I Corinthians 5 & 6
In the realm of human sexuality, moral standards have a universal tendency to drift downwards; what shocked us a generation ago is now considered normal. And the church is not immune to this kind of creeping corruption. But even a sexually permissive society will have some taboos. And we find (I Corinthians 5:1,2) that the church in Corinth were tolerating in their midst such a gross example of incest that even the pagans were scandalised! Even worse, this was no spur-of-the-moment lapse, but an ongoing relationship. And instead of being ashamed, the church was actually trumpeting this case as an example of Christian freedom!
Paul was horrified, not so much by the sin itself as by their lack of concern about it. How could they boast of their spirituality when they were failing to live out the moral implications of their relationship with God? An easy-going tolerance of sin implies a refusal to accept the benefits of Christ’s sacrifice. Tempting though it is to cling to worldly patterns of behaviour, we must root them out of our lives and leave them behind (I Corinthians 5:6-8). This does not mean pretending to be better than we really are; we are to ‘eat’ the “bread of sincerity” (verse 8), not the bread of hypocrisy. It does mean that we should be people who are not afraid to stand in the light of God’s holiness. No church will ever be perfect – but churches should places where sin is neither condoned, nor covered up, but brought out into the open and dealt with.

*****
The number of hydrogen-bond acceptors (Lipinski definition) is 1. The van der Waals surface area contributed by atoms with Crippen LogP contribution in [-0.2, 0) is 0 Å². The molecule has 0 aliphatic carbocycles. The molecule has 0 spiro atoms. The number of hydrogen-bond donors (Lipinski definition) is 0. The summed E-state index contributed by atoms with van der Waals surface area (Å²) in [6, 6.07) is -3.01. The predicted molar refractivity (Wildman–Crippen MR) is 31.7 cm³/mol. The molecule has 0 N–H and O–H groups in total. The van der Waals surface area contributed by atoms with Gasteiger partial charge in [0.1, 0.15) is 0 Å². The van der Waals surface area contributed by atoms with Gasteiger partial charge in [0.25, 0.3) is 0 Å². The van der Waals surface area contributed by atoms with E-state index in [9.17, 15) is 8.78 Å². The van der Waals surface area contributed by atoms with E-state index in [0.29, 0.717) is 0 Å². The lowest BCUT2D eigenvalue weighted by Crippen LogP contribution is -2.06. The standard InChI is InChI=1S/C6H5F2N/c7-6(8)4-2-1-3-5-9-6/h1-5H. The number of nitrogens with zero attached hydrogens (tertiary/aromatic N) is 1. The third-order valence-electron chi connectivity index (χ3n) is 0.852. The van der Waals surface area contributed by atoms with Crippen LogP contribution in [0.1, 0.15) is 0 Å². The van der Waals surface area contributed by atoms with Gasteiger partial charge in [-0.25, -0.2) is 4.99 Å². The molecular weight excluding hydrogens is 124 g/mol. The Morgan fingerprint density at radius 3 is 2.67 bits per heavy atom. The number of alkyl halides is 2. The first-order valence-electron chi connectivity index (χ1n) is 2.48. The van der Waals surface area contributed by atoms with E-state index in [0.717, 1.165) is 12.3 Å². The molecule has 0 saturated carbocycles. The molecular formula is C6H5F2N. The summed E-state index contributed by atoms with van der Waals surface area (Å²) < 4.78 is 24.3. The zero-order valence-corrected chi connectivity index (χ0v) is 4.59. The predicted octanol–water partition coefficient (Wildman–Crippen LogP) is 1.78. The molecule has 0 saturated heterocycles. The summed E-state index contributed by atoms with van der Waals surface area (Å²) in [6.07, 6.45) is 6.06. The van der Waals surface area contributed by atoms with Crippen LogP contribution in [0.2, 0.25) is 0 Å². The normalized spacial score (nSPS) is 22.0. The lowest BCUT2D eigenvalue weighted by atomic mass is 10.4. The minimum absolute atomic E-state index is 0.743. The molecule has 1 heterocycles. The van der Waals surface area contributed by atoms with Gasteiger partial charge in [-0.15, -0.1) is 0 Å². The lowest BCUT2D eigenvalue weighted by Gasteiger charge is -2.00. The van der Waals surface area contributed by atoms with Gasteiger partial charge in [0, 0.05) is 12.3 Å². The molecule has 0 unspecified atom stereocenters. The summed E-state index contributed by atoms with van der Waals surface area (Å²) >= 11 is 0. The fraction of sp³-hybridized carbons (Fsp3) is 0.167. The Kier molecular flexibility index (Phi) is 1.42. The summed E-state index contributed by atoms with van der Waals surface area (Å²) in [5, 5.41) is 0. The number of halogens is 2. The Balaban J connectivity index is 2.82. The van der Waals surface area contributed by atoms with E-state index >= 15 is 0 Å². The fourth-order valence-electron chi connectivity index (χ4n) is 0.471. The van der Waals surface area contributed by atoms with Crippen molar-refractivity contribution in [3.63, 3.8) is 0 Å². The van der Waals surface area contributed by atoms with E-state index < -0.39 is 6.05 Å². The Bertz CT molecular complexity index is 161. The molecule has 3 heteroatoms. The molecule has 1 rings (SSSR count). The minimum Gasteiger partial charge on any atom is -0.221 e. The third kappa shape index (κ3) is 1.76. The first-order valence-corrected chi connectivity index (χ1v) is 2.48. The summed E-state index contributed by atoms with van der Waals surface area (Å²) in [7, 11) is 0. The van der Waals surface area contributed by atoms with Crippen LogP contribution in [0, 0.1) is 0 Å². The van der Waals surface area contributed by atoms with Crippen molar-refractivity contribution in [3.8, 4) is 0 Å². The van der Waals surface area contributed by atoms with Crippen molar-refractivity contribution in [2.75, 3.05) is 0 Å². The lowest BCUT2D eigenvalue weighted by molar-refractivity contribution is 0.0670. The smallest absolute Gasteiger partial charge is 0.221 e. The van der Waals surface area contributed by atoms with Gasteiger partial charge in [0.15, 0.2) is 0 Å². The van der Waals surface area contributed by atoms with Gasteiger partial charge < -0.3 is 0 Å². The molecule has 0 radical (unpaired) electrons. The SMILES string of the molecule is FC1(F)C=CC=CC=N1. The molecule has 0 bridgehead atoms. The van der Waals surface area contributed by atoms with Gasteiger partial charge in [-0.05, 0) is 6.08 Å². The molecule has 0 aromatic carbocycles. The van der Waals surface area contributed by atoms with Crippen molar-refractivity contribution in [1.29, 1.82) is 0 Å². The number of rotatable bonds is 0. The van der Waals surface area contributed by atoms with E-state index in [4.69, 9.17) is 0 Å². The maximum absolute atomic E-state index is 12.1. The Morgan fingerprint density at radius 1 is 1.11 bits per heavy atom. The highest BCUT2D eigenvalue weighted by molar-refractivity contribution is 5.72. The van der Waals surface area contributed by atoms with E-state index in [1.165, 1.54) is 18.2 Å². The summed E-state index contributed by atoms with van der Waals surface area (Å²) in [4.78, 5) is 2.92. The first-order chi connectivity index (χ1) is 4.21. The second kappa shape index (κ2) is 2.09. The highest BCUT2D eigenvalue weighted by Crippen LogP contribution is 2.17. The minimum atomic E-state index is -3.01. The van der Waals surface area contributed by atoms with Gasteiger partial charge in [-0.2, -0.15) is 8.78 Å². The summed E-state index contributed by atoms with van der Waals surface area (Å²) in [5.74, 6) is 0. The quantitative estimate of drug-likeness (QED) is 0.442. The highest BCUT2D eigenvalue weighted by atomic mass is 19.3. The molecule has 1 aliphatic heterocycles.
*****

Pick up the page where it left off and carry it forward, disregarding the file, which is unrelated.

Some of the Corinthians might have argued that a one-night-stand with a prostitute (as opposed to an ongoing adulterous relationship) was a matter of no consequence. But any and every sexual relationship has implications for our emotional and spiritual health. “Do you not know that your bodies are members of Christ Himself? Shall I then take the members of Christ and unite them with a prostitute? Never!” (I Corinthians 6:15) Paul seems to be saying that, for a Christian, sex with a prostitute is a form of adultery against our Lord! We have a natural hunger for intimacy, yet our capacity for it can actually be destroyed by shallow sexual relationships. The real harm in sex outside marriage is that it is a parody of the complete union of two individuals; it is an unreality, a living lie. Our deepest psychological needs (for love, intimacy and acceptance) cannot be met by casual sex – but they are fulfilled by a relationship with Jesus.